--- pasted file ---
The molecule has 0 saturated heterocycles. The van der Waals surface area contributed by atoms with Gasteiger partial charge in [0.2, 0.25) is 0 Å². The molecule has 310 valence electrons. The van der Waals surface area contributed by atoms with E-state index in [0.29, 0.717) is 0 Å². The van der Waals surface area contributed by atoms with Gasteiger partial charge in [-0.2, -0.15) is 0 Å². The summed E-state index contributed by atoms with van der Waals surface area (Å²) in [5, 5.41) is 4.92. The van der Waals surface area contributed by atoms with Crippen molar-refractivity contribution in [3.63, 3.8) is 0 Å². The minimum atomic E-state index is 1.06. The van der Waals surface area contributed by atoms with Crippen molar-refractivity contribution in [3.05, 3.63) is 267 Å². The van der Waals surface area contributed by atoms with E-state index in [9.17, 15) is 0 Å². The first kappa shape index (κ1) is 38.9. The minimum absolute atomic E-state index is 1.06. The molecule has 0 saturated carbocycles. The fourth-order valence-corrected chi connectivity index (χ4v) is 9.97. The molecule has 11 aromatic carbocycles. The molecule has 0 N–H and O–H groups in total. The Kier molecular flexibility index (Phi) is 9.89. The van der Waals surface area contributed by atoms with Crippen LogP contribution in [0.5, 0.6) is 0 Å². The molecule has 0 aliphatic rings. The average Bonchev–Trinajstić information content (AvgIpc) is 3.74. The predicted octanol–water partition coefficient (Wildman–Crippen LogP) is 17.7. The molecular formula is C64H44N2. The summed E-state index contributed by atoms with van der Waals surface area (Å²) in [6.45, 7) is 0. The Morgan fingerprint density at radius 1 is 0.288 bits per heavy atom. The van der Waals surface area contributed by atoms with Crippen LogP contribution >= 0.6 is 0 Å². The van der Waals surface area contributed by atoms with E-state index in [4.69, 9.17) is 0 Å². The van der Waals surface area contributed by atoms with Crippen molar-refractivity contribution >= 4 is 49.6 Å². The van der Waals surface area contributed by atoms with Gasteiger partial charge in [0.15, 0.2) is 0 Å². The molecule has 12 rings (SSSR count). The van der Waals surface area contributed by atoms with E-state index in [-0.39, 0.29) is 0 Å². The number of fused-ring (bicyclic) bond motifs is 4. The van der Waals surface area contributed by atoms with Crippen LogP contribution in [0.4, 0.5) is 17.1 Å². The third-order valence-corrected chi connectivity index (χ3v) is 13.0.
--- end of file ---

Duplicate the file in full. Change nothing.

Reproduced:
The molecule has 0 saturated heterocycles. The van der Waals surface area contributed by atoms with Gasteiger partial charge in [0.2, 0.25) is 0 Å². The molecule has 310 valence electrons. The van der Waals surface area contributed by atoms with E-state index in [0.29, 0.717) is 0 Å². The van der Waals surface area contributed by atoms with Gasteiger partial charge in [-0.2, -0.15) is 0 Å². The summed E-state index contributed by atoms with van der Waals surface area (Å²) in [5, 5.41) is 4.92. The van der Waals surface area contributed by atoms with Crippen molar-refractivity contribution in [3.63, 3.8) is 0 Å². The minimum atomic E-state index is 1.06. The van der Waals surface area contributed by atoms with Crippen molar-refractivity contribution in [3.05, 3.63) is 267 Å². The van der Waals surface area contributed by atoms with E-state index in [9.17, 15) is 0 Å². The first kappa shape index (κ1) is 38.9. The minimum absolute atomic E-state index is 1.06. The molecule has 0 saturated carbocycles. The fourth-order valence-corrected chi connectivity index (χ4v) is 9.97. The molecule has 11 aromatic carbocycles. The molecule has 0 N–H and O–H groups in total. The Kier molecular flexibility index (Phi) is 9.89. The van der Waals surface area contributed by atoms with Crippen LogP contribution in [0.5, 0.6) is 0 Å². The molecule has 0 aliphatic rings. The average Bonchev–Trinajstić information content (AvgIpc) is 3.74. The predicted octanol–water partition coefficient (Wildman–Crippen LogP) is 17.7. The molecular formula is C64H44N2. The summed E-state index contributed by atoms with van der Waals surface area (Å²) in [6.45, 7) is 0. The Morgan fingerprint density at radius 1 is 0.288 bits per heavy atom. The van der Waals surface area contributed by atoms with Crippen LogP contribution >= 0.6 is 0 Å². The van der Waals surface area contributed by atoms with E-state index in [4.69, 9.17) is 0 Å². The van der Waals surface area contributed by atoms with Crippen molar-refractivity contribution >= 4 is 49.6 Å². The van der Waals surface area contributed by atoms with Gasteiger partial charge in [0.15, 0.2) is 0 Å². The molecule has 12 rings (SSSR count). The van der Waals surface area contributed by atoms with E-state index in [-0.39, 0.29) is 0 Å². The number of fused-ring (bicyclic) bond motifs is 4. The van der Waals surface area contributed by atoms with Crippen LogP contribution in [0.4, 0.5) is 17.1 Å². The third-order valence-corrected chi connectivity index (χ3v) is 13.0.